This is the second in a series of quilts I’ve done for my cousin Rosemary. As I mentioned in a previous post, her daughter recently passed away at only 38 from breast cancer – I have been working on some memory quilts for both my cousin, and the husband and young son – see previous post here https://bluebeaglequiltsblog.com/2019/01/21/a-beautiful-woman-a-beautiful-memory-quilt/
Rather than mail the finished quilt to Rosemary, we met at my parent’s house – a small family reunion of sorts. I have another cousin living in the same town, so we all got together, went to dinner, even had a few drinks – reminisced a little and retold many a family legend. I can’t remember the last time we three cousins were together – it was good to see them. I guess that’s part of the wonder of a memory quilt – bringing people together and sharing stories.
I chose a log cabin block for this one, because I could foundation piece it – which is ideal for clothing fabric of different types and weights. As with the first quilt, I used muslin for the foundation. You can see in the photo below the boundries of one block. According to the American Quilter’s Society (AQS) log cabin blocks gained wide-spread popularity in the U.S. in the 1860s, although there are examples of a similar design on Egyptian mummies. Traditionally, log cabin blocks are made using light fabrics on one side, and dark fabrics on the other – as mine are here, which lends itself to a myriad of arrangements and layouts. This one with the diagonal rows is called “straight furrows”. The center square was often made using red fabric symoblizing the hearth and warmth, or yellow fabric symbolizing the welcoming glow from a window – and around the center square are the “logs” making up a symbolic log cabin. Interestingly, the AQS also notes that according oral tradition and folklore – a log cabin quilt with a black center square hanging on a clothes line signaled a stop on the Underground Railroad.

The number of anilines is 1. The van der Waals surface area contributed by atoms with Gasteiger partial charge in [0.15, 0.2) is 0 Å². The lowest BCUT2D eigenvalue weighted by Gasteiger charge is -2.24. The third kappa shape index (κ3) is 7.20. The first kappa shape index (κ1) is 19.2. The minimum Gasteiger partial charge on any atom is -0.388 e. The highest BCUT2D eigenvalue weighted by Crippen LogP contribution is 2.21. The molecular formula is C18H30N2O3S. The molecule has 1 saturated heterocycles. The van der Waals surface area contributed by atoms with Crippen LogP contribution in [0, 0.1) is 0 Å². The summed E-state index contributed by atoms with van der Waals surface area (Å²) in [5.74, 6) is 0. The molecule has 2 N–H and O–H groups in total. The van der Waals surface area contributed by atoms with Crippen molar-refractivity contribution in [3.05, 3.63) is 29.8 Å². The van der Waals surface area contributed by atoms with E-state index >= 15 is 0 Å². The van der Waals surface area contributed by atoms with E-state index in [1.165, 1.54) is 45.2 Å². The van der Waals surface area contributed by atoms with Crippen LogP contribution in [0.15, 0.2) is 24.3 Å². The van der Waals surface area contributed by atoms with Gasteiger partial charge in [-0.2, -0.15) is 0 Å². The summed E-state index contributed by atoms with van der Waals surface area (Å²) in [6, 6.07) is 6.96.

In my version, I used black centers so there would be contrast with both the light and dark sides of the block. Additionally, among the clothing there was one sweater with a bird on it that I was able to fussy cut and include in the quilt intact – so cute.
I used an all-over quilting design – I didn’t want to take away from the fabrics of the clothing, yet wanted to ensure it was well quilted and secure. I used one of my favorite “go to” designs that I call a “molar flower” with leaves and vines.
Rosemary intends to hang this quilt – so my husband, who is a blacksmith in his spare time, made this hanging rod for her. A heart shaped finial on the end seems appropriate! He made the hooks to hang the rod as well, and you can see his “touch mark” in the last photo and on the hooks – I like that idea, much like labeling a quilt! He designed the mark himself and had it made into a metal stamp that he can hammer into the iron while it’s still warm. You can see it is an anvil with an “S” on it – for Simpson. He’s really quite good – and totally self taught.
I also made a pillow using a log cabin format – just put it together using a different layout. This arrangement is called “sunshine and shadow,” although with only the one iteration of the pattern. I do love log cabin blocks – so versatile.
I inserted a zipper in the back of the pillow, with a nice flap enclosing it. And even wrote a tutorial for the technique – if you’re interested, check it out on my blog under the tutorials tab.
Thanks for reading, and keep on stitching!